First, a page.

Rice study finds Houston intersections with traffic lights 9x more likely to see fatal pedestrian- and bicyclist-automobile crashes
A new report from Rice University’s Kinder Institute for Urban Research has found that intersections with traffic lights in Houston are nine times more likely to see fatal car crashes with pedestrians and bicyclists than expected by chance. In comparison, intersections with stop signs were only 1.48 times as likely to have a fatal crash incident; noncontrolled intersections were 0.5 times as likely to have a fatal incident.
The report, “Dangerous Crossings: The Relationship Between Intersections and Crashes in Houston”, was authored by Yujie Hu, a research fellow at the Kinder Institute. Hu used colocation, which identifies patterns between two objects or events, to analyze the impact of development on pedestrian- and bicyclist-vehicle crashes at intersections in the city of Houston. The model identifies types of intersections that will likely attract such incidents.
Hu used two colocation measures—global and local—to analyze the spatial relationship between pedestrian- and bicyclist-automobile crashes and intersections.
Global colocation. The global measure considers the overall relationship between any two types of objects or events—in this case some form of recorded crash and some iteration of an intersection. To search for a pattern, the analysis starts with the observed number of times that a specific intersection type has a specific crash type in close proximity to it. That number is then compared with those expected to occur by chance through multiple simulation runs. If the resulted metric is greater than one, it indicates a colocation pattern (i.e., fatalities are attracted to traffic light-controlled intersections). If the result is less than one, it denotes an isolation pattern (i.e., fatalities are separated from traffic light-controlled intersections).
Local colocation. The global analysis looks at the general pattern across the entire city but cannot reveal the pattern at specific locations. The local colocation method examines the localized pattern between specific points of one variable and the overall set of points from the other. The local analysis shows how a specific traffic light-controlled intersection either attracts or is isolated from all fatality incidents nearby. This approach identifies the locations of those crashes that were spatially tied to certain types of intersections.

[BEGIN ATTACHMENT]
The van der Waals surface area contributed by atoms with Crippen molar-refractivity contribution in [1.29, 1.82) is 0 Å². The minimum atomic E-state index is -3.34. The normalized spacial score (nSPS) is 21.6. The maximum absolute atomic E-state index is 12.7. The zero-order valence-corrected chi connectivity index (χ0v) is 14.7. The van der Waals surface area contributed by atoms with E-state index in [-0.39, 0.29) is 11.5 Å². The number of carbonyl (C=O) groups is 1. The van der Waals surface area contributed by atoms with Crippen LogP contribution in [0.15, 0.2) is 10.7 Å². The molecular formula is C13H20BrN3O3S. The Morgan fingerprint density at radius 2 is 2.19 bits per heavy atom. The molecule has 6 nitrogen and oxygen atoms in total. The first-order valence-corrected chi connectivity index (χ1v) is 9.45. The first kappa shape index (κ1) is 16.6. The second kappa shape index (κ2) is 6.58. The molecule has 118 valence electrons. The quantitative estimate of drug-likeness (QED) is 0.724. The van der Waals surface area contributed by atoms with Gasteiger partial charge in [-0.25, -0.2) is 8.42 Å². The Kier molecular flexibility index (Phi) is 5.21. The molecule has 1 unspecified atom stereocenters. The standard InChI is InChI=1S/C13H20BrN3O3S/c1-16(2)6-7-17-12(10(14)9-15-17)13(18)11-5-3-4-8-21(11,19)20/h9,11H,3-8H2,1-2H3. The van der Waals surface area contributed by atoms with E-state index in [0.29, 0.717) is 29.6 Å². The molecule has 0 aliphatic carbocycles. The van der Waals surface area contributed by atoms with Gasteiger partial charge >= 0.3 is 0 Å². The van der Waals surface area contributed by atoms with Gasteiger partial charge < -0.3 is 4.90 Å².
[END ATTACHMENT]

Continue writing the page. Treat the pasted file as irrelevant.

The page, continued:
On major roadways, nonsignalized intersections are also problematic, Hu said. Wide roadway—such as Bellaire Boulevard, Westheimer Road and Richmond Avenue in Houston—have signalized intersections that are far apart. Hu said this contributes to crash incidents at intersections without signals or signs when pedestrians jaywalk. Hu said that more pedestrian crosswalks with signals at closer intervals may be needed on some streets.
In addition to the presence or absence of traffic signals, Hu found that intersection structure and proximity to bus and rail stops also matter. Complicated intersections with four or more roads leading into it and those that have bus and rail stops nearby are 2.4 times more likely to see a fatal accident, whereas intersections with fewer than four entry points are only 0.33 times more likely to have a fatality. Actions that simplify traffic flow at complicated intersections and considerations of how to design transit stops in safer ways, such as midblock boarding bulbs could be considered, Hu said.
The key finding of this research—that bicycle- and pedestrian-automobile crashes are collectively colocated with signalized intersections—suggests that these intersections require attention to make our streets safer for all. While traffic light intersections are the most controlled in terms of signage, it is clear that they are not the most safe. Both the global and local findings provide useful policy implications for planners and decision-makers.
Physical improvements that alert users to proceed with caution around other road users or in complicated intersections—such as pedestrian visibility via crosswalks, traffic lights or protected medians—could make a big impact. Likewise, attempts to induce slower speeds in or near intersections would likely benefit safety. This might mean reducing speed limits as they approach high-risk intersections and adding additional notification and warning features like rumble strips or painting. Finally, attempts to shorten the distance pedestrians and people on bikes have to cross via protected medians or narrower streets would likely reduce risks as well.—“Dangerous Crossings”